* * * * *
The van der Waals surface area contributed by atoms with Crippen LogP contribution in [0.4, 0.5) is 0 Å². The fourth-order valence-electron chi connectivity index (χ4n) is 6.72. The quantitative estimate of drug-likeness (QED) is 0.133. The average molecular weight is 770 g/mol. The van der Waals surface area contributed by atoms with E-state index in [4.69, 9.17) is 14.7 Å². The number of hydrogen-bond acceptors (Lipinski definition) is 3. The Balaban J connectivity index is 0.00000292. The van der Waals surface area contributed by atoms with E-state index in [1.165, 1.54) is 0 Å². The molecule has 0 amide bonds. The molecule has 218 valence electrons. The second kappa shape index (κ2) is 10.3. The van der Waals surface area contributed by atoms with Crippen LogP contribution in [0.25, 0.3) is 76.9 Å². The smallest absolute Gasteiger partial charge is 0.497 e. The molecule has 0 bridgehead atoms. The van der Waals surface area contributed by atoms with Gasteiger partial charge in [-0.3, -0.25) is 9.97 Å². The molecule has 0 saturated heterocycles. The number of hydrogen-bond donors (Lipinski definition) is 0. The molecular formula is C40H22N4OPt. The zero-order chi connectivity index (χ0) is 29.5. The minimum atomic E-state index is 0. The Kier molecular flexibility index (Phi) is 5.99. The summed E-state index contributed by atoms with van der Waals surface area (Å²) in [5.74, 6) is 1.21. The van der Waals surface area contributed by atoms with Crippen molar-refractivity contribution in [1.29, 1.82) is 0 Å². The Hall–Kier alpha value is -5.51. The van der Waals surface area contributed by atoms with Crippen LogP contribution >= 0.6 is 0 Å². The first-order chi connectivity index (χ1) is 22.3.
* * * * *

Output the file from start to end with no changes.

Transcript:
The van der Waals surface area contributed by atoms with Crippen LogP contribution in [0.4, 0.5) is 0 Å². The fourth-order valence-electron chi connectivity index (χ4n) is 6.72. The quantitative estimate of drug-likeness (QED) is 0.133. The average molecular weight is 770 g/mol. The van der Waals surface area contributed by atoms with E-state index in [4.69, 9.17) is 14.7 Å². The number of hydrogen-bond acceptors (Lipinski definition) is 3. The Balaban J connectivity index is 0.00000292. The van der Waals surface area contributed by atoms with E-state index in [1.165, 1.54) is 0 Å². The molecule has 0 amide bonds. The molecule has 218 valence electrons. The second kappa shape index (κ2) is 10.3. The van der Waals surface area contributed by atoms with Crippen LogP contribution in [0.25, 0.3) is 76.9 Å². The smallest absolute Gasteiger partial charge is 0.497 e. The molecule has 0 bridgehead atoms. The van der Waals surface area contributed by atoms with Gasteiger partial charge in [-0.3, -0.25) is 9.97 Å². The molecule has 0 saturated heterocycles. The number of hydrogen-bond donors (Lipinski definition) is 0. The molecular formula is C40H22N4OPt. The zero-order chi connectivity index (χ0) is 29.5. The minimum atomic E-state index is 0. The Kier molecular flexibility index (Phi) is 5.99. The summed E-state index contributed by atoms with van der Waals surface area (Å²) in [5.74, 6) is 1.21. The van der Waals surface area contributed by atoms with Crippen molar-refractivity contribution in [1.29, 1.82) is 0 Å². The Hall–Kier alpha value is -5.51. The van der Waals surface area contributed by atoms with Crippen LogP contribution >= 0.6 is 0 Å². The first-order chi connectivity index (χ1) is 22.3.